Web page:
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Thread: Is he likely to grow out of it???

  1. #11
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    Oct 2010
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    The humping of the kelpie was probably koda trying for one up man ship and the kelpie allowed him, hence it went to play.....Kelpie is most like a friendly happy dog. This makes it easy for other dogs.

    On lead dogs are often more aggressive, because they have the fear of not being able to run away, hence fear aggression happens often on lead.

    Doing a lot of "focus on me" and "look at that" type training with great rewards when they focus on you can often get you passed this when it has not advanced to far. Working dogs opposite one another and passing with dogs in obedience mode is also really good training...Start a long way apart and work closer and closer and eventually get dogs to sit/drop/stand stay side by side. often if dogs do obedience and are worked in obedience mode, they learn to cope. I like giving lots of rewards during this.

    Working with lots of steady dogs of all breeds/sex/size is really good....And keeping the leash as loose as possible all the time is very important.........I have no issues with the occasional pop, but many people hang on to the lead to tight all the time. Let it go...the tight lead is often what started the problem.......you still have the lead, so if anything does happen you have control. Also learn to read your dog, anticipate, anticipate...So if you see the dog even look, get your dog to focus on you. Don't wait until it has happened. I use calming signals, if I see my previously people and dog aggressive dog get on a slight aler, I call her name, she looks and I lick my lips at her and yawn.....it work so well with her, if she lets down i say "yes" and if I have a food treat reward or just tell her how good she is.....

    There is also nothing wrong with quickly changing direction and once the dog calms go back...find the comfortable distance and initially work there, getting closer as the dog improves

    wagging of tail does not tell you as to wether a dog is friendly or not.........there are tail wags and tail wags. Some tail wags mean aggression. It is different in different breeds and situation. Ears and face/mouth will tell you more.

    Reading your dog/dogs is really important, but also knowing and being able to read other dogs is helpful....if dogs start staring we need to intervene, many people do not. I will block a dogs sight if they are staring, it is often the beginning.

    Anyway...........Dogs do not tend to grow out of things...habits get established and sometimes if they have succeeded may even get worse. Fear aggression may turn into aggression, if a dog becomes bold and confident.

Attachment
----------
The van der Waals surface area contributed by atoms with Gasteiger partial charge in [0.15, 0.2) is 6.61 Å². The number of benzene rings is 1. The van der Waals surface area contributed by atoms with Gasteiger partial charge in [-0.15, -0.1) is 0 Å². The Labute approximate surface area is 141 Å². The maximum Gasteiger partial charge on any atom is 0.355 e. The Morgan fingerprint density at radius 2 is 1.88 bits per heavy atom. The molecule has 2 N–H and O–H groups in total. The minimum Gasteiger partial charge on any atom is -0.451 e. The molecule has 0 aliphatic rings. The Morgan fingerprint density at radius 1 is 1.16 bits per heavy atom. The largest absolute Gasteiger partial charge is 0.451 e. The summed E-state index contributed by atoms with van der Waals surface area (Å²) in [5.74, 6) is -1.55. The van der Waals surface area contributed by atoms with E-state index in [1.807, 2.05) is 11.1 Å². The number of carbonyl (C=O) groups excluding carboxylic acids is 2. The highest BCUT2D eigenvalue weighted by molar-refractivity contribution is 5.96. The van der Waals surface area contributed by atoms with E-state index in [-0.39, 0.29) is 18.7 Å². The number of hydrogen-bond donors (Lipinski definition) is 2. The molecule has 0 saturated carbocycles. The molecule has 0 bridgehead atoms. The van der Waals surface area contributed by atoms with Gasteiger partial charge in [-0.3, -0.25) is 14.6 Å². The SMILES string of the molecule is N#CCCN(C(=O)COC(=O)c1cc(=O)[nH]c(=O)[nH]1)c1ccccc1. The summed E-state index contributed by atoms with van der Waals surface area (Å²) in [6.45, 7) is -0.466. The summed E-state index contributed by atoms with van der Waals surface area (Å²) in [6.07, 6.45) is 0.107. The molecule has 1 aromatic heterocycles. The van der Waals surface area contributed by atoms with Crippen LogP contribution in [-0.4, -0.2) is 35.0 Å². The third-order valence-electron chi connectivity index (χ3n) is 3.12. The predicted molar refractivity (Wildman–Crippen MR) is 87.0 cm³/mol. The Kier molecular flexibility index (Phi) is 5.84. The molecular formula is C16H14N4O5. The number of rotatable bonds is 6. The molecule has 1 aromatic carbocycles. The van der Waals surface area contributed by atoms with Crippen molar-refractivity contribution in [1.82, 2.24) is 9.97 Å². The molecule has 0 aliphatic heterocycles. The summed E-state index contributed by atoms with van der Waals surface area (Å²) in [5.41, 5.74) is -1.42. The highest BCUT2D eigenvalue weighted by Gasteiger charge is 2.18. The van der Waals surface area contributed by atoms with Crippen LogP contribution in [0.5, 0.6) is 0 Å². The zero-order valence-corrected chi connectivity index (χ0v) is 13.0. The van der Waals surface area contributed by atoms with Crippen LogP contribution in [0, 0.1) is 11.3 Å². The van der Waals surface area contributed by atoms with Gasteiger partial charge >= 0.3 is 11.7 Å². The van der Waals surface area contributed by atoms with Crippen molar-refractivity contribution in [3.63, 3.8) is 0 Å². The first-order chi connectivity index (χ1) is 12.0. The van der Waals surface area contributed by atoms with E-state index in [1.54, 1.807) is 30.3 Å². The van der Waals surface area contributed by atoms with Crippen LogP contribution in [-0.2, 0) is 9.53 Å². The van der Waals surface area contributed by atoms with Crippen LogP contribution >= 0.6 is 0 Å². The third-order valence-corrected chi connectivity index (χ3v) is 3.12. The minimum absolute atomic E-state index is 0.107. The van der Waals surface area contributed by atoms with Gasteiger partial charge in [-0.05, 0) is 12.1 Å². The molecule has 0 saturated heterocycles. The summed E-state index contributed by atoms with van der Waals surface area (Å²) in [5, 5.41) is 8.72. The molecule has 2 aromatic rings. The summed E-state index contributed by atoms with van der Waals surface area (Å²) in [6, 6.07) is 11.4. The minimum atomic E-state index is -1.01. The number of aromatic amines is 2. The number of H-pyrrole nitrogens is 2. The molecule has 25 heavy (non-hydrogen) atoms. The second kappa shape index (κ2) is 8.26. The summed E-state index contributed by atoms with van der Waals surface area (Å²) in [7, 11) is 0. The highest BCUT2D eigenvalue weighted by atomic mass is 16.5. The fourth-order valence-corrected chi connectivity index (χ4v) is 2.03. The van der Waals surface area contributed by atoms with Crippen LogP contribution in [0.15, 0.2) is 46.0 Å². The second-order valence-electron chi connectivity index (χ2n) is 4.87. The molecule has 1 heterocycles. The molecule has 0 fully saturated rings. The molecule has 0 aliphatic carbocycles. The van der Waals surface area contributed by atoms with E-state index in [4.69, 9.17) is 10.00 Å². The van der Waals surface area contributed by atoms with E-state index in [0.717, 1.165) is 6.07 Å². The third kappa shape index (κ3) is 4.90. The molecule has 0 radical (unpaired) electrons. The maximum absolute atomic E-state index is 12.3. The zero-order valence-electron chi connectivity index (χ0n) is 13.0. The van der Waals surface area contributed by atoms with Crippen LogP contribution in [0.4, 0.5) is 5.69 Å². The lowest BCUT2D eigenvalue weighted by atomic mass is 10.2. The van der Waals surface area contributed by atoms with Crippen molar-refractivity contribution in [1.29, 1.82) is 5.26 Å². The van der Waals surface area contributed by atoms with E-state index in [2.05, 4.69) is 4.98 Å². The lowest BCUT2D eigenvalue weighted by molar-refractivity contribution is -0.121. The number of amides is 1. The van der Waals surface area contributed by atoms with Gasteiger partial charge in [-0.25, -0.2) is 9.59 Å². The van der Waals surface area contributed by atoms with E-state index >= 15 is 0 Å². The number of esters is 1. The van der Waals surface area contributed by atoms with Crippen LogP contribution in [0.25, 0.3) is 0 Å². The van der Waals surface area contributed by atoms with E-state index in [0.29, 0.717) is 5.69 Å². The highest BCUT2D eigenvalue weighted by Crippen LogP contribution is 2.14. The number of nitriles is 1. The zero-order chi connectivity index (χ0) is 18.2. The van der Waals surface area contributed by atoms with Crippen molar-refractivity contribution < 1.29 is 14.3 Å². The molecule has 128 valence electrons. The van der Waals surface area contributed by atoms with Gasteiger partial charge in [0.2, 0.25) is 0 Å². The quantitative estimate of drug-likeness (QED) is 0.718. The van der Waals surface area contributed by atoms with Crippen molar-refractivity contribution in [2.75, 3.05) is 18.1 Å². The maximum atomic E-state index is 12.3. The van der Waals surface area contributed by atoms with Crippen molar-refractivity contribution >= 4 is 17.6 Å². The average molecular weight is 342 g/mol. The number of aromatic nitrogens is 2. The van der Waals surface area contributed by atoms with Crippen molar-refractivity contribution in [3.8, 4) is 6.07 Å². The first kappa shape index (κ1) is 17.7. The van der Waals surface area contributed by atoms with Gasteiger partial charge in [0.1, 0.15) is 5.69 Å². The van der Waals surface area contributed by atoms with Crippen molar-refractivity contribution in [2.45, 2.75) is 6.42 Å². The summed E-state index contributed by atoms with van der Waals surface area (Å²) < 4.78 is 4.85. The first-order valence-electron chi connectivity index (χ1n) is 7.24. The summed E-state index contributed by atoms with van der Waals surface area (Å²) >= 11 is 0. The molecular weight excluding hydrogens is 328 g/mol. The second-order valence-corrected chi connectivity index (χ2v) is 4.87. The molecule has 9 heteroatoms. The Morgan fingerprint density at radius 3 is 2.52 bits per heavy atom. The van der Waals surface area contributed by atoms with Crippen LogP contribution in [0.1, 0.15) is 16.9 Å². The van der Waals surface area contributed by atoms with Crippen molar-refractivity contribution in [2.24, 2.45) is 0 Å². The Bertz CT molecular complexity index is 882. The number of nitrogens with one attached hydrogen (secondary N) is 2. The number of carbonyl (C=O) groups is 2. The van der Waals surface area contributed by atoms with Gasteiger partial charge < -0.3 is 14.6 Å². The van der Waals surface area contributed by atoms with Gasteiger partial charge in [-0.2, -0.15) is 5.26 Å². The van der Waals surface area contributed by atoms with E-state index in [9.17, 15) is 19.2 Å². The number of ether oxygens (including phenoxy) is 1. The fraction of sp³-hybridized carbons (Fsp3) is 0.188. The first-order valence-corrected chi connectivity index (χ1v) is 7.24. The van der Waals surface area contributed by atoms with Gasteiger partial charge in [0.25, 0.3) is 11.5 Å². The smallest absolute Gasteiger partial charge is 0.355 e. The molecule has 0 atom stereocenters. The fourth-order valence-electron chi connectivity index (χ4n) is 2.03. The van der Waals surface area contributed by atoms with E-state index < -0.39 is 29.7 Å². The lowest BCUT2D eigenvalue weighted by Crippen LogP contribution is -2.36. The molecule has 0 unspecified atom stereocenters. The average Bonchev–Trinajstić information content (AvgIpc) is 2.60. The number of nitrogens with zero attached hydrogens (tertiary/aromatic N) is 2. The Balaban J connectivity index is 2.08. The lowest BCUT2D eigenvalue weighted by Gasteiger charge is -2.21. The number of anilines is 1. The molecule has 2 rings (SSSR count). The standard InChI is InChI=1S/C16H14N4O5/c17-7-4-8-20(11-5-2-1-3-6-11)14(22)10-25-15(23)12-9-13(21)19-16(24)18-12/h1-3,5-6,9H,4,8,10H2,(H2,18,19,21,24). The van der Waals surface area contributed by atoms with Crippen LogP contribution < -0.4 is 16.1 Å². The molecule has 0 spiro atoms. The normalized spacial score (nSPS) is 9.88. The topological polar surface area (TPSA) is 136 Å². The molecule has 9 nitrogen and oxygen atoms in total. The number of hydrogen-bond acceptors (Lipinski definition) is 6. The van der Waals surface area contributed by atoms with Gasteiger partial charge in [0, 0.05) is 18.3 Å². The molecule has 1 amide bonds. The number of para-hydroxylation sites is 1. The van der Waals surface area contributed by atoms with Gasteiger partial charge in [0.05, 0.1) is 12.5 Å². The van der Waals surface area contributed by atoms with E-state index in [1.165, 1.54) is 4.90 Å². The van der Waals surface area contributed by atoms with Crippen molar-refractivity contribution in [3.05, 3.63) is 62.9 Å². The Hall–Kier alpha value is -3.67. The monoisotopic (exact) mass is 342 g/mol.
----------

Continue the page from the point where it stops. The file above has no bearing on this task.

Pets are forever

  2. #12

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    There's a really good book from Turid Rugas (a Norwegian dogtrainer) about calming signals. I would praise every single calming signal your dog shows towards any other dog with a treat. It will take a while, but teaches your dog, how to behave around other dogs.

  3. #13
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    Quote Originally Posted by Pebbles2010 View Post
    There's a really good book from Turid Rugas (a Norwegian dogtrainer) about calming signals. I would praise every single calming signal your dog shows towards any other dog with a treat. It will take a while, but teaches your dog, how to behave around other dogs.
    Agree as long as you read them correctly, not every tail wag, lip licking is the correct one.....Reading dogs is a practised skill...........
    Pets are forever

  4. #14
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    I wouldn't "correct" a dog that was fearful.

    I liked
    Anyway... at the moment my tactic is, when i see a dog coming, i get koda to sit next to me and if he behaves well and focuses on me he continuously gets rewards... but if he reacts... i move him further away from the dog and get him to focus on me again...
    Getting more distance from the distraction (whether he loves it or hates it), for more focus is always good.

    Apart from that - at 2 years, he should be just about out of the fear / adolescent stage. But I'm finding my evil hound is growing more protective of me and my stuff now - especially at home. At the park or the beach she's mostly fine - unless someone gets too close to us without her permission. Ie we get surprised by someone running up behind us. And then she makes extremely rude noises at them. It's not a fear thing - it's more a "you're wrong / bad, STOP and be inspected or BACK OFF". Ie if they stop or don't get too close it's all good, she only gets louder and more excited if they get too close.

    But to jerk a dog or scold it for being frightened, tends to justify and increase the fear - ie I was scared of that and I got chomped (never mind the boss did the chomping, the dog will blame what he's looking at).

  5. #15
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    Quote Originally Posted by Hyacinth View Post
    at 2 years, he should be just about out of the fear / adolescent stage.
    On Better homes and gardens (Dr Harry) there was a dog who was really bad at recall when there were distractions... Harry helped the lady with training tactics, but he also said that many adolecent dogs seem to almost snap out of bad behaviours/being difficult to train at the age of 3...

    Thanks so much for the advice everyone! I really appreciate it!
    I am looking into getting a behaviourist/trainer to help me, but it all depends on cost... cause i really cant afford much at the moment...

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